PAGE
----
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Re: Semantics of HTTPS

From: Adrien W. de Croy <adrien@qbik.com>
Date: Mon, 06 Aug 2012 23:37:15 +0000
To: "Stephen Farrell" <stephen.farrell@cs.tcd.ie>
Cc: "Mark Nottingham" <mnot@mnot.net>, "Willy Tarreau" <w@1wt.eu>, "ietf-http-wg@w3.org Group" <ietf-http-wg@w3.org>
Message-Id: <em8c295a69-d3a9-4f37-9bbf-7bd9df07e0bc@bombed>

------ Original Message ------
From: "Stephen Farrell" <stephen.farrell@cs.tcd.ie>
>Hiya,
>
>Some points below on what is a tricky issue but one where I think
>the status quo is better than the offered alternatives.
>
>On 08/06/2012 11:39 PM, Adrien W. de Croy wrote:
>
>>
>>
>>I think we need to be clear what we are doing when we apply logic such as
>>
>>1. TLS / HTTPS was not designed for inspection
>>2. therefore any inspection is a hack
>>3. therefore we should not allow/sanitise it
>>
>>One could argue that 1. was a design failure (failure to cover all
>>requirements), and that it should just be fixed.
>>One could also argue that hacks have as much right to be accepted as
>>anything else.  They exist for a purpose.
>>
>
>
>Yep. To break e2e security. But that's not a very defensible
>purpose in an organisation (the IETF) where the e2e argument is
>taken seriously.
>

what e2e security?  There is none currently with TLS/https.
>>
>>The real world REQUIRES inspection capability, for various reasons.
>>
>
>
>The real world also REQUIRES lawful intercept. But we (the IETF)
>don't do that, and we're right I think. (That is, I agree with
>our consensus position.)
>

so do I, and this proposal does not affect lawful intercept which would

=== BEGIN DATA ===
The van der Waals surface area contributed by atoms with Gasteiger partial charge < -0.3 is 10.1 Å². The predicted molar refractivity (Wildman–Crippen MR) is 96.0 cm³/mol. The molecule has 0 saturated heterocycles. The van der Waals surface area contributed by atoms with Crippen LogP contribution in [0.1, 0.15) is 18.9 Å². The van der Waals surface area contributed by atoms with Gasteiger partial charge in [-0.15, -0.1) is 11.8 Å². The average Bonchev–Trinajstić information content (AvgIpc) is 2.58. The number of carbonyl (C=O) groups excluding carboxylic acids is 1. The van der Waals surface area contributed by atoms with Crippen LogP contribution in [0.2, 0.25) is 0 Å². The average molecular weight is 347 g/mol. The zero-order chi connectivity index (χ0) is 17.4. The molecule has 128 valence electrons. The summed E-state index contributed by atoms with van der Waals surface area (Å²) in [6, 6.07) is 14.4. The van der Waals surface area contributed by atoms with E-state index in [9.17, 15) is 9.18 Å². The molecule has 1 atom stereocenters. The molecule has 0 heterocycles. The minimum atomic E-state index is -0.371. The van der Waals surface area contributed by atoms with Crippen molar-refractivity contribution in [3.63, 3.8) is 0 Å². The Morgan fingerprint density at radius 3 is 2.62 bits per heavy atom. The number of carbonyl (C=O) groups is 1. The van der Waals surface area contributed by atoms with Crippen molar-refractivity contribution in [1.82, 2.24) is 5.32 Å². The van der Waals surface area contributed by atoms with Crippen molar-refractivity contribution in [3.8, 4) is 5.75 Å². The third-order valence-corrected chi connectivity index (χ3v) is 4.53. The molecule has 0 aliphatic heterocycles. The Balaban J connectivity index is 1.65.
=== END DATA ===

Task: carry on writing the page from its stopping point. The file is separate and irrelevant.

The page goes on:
continue to operate in the way it currently does.

We're only proposing proxying of https, which is done with the 
knowledge of the client, and is not useful for covert intercepts.

>>
>>We can either ignore that requirement, and carry on with our arms race,
>>or come to some mutual agreement on how to deal with the very real and
>>in many (if not most) cases entirely legitimate requirement.
>>
>>At the moment, it's starting to look uglier and uglier.  Major sites
>>such as FB / Google move to TLS (maybe just to reduce blockage at
>>corporate firewalls?).
>>
>>I can't count how many customers ask me a week how to block https sites
>>esp FB, gmail, youtube and twitter.  It's pointless arguing whether
>>someone should do this or not, we don't pay for their staff down-time.
>>
>>So we have MITM code in the lab.  Many others have deployed already.
>>
>
>
>Well just block those sites if you must. I don't see why inspection
>is somehow better. I do see that some people might think inspection
>is better, but if that's a falsehood then no conclusion can be drawn.
>(False => anything, logically.) Evidence of the effectiveness of
>MITM inspection (vs. endpoint mechanisms) would be good, but seems
>to be missing.
>
I agree, I'd like to see some more evidence, e.g. rates of prevention 
of malware (which commonly uses https to retrieve payload).

But there are plenty of security software vendors who will tell you 
that malware spreads more and more with https.

They do a good job of convicing customers they need to scan https.

Plenty of intermediary vendors are more than happy to gain a 
competitive advantage by providing this service.

The horse has already bolted on this issue.
>>
>>Next step if a site wants to do something about that is maybe start to
>>use client certificates.
>>Anyone here from the TLS WG able to comment on whether there are plans
>>to combat MITM in this respect?
>>
>
>
>I don't get the question. TLS is designed to combat MITM with or
>without client certs. That's a fundamental requirement for TLS.
>

yet MITM proxies exist and continue to be deployed presumably 
successfully.  My question was whether the WG was taking aim at this 
problem (which would be an escalation of the arms race).

>>
>>It's interesting to see the comment
>>about recent TLS WG rejection of support for inspection.
>>
>
>